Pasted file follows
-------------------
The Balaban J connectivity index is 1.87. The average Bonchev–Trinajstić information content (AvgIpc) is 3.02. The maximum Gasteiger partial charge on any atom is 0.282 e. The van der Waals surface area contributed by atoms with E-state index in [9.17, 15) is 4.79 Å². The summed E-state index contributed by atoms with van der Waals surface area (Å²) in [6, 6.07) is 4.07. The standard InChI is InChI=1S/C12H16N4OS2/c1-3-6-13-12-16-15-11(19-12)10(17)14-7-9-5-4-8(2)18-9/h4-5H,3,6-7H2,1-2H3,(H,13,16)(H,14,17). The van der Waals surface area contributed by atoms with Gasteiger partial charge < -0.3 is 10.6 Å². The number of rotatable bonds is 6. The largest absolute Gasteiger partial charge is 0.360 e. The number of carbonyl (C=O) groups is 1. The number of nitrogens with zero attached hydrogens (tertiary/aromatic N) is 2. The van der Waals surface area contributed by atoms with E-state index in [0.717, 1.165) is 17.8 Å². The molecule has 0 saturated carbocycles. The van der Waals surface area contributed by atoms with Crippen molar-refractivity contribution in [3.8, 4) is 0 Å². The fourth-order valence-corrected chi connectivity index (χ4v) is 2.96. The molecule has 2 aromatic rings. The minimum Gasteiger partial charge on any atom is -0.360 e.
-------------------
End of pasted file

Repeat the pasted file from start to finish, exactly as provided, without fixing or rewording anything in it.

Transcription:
The Balaban J connectivity index is 1.87. The average Bonchev–Trinajstić information content (AvgIpc) is 3.02. The maximum Gasteiger partial charge on any atom is 0.282 e. The van der Waals surface area contributed by atoms with E-state index in [9.17, 15) is 4.79 Å². The summed E-state index contributed by atoms with van der Waals surface area (Å²) in [6, 6.07) is 4.07. The standard InChI is InChI=1S/C12H16N4OS2/c1-3-6-13-12-16-15-11(19-12)10(17)14-7-9-5-4-8(2)18-9/h4-5H,3,6-7H2,1-2H3,(H,13,16)(H,14,17). The van der Waals surface area contributed by atoms with Gasteiger partial charge < -0.3 is 10.6 Å². The number of rotatable bonds is 6. The largest absolute Gasteiger partial charge is 0.360 e. The number of carbonyl (C=O) groups is 1. The number of nitrogens with zero attached hydrogens (tertiary/aromatic N) is 2. The van der Waals surface area contributed by atoms with E-state index in [0.717, 1.165) is 17.8 Å². The molecule has 0 saturated carbocycles. The van der Waals surface area contributed by atoms with Crippen molar-refractivity contribution in [3.8, 4) is 0 Å². The fourth-order valence-corrected chi connectivity index (χ4v) is 2.96. The molecule has 2 aromatic rings. The minimum Gasteiger partial charge on any atom is -0.360 e.